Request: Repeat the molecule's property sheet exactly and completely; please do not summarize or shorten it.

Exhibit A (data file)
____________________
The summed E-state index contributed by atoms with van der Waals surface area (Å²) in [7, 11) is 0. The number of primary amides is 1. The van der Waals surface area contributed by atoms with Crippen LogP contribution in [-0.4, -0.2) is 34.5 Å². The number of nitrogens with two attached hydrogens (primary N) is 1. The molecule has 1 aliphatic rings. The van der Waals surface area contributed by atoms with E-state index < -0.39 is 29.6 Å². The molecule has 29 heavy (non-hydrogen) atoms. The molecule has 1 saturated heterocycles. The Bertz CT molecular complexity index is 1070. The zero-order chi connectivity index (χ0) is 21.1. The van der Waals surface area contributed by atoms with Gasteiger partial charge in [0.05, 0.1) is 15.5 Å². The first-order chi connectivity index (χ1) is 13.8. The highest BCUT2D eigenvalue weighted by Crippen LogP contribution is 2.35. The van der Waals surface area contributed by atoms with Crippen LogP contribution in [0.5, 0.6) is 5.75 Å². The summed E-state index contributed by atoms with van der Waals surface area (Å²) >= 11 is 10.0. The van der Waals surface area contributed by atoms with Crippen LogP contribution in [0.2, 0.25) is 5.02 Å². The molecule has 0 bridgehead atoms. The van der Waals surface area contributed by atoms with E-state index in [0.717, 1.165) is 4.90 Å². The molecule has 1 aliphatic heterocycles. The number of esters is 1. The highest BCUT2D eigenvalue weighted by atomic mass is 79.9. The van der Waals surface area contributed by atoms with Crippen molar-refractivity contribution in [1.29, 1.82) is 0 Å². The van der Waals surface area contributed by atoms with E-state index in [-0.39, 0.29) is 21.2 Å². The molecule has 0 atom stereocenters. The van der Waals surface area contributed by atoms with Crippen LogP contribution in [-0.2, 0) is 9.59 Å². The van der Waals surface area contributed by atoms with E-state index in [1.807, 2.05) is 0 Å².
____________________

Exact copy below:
The summed E-state index contributed by atoms with van der Waals surface area (Å²) in [7, 11) is 0. The number of primary amides is 1. The van der Waals surface area contributed by atoms with Crippen LogP contribution in [-0.4, -0.2) is 34.5 Å². The number of nitrogens with two attached hydrogens (primary N) is 1. The molecule has 1 aliphatic rings. The van der Waals surface area contributed by atoms with E-state index < -0.39 is 29.6 Å². The molecule has 29 heavy (non-hydrogen) atoms. The molecule has 1 saturated heterocycles. The Bertz CT molecular complexity index is 1070. The zero-order chi connectivity index (χ0) is 21.1. The van der Waals surface area contributed by atoms with Gasteiger partial charge in [0.05, 0.1) is 15.5 Å². The first-order chi connectivity index (χ1) is 13.8. The highest BCUT2D eigenvalue weighted by Crippen LogP contribution is 2.35. The van der Waals surface area contributed by atoms with Crippen LogP contribution in [0.5, 0.6) is 5.75 Å². The summed E-state index contributed by atoms with van der Waals surface area (Å²) >= 11 is 10.0. The van der Waals surface area contributed by atoms with Crippen LogP contribution in [0.2, 0.25) is 5.02 Å². The molecule has 0 bridgehead atoms. The van der Waals surface area contributed by atoms with E-state index in [0.717, 1.165) is 4.90 Å². The molecule has 1 aliphatic heterocycles. The number of esters is 1. The highest BCUT2D eigenvalue weighted by atomic mass is 79.9. The van der Waals surface area contributed by atoms with Crippen molar-refractivity contribution in [1.29, 1.82) is 0 Å². The van der Waals surface area contributed by atoms with E-state index in [-0.39, 0.29) is 21.2 Å². The molecule has 0 atom stereocenters. The van der Waals surface area contributed by atoms with Crippen LogP contribution in [-0.2, 0) is 9.59 Å². The van der Waals surface area contributed by atoms with E-state index in [1.807, 2.05) is 0 Å².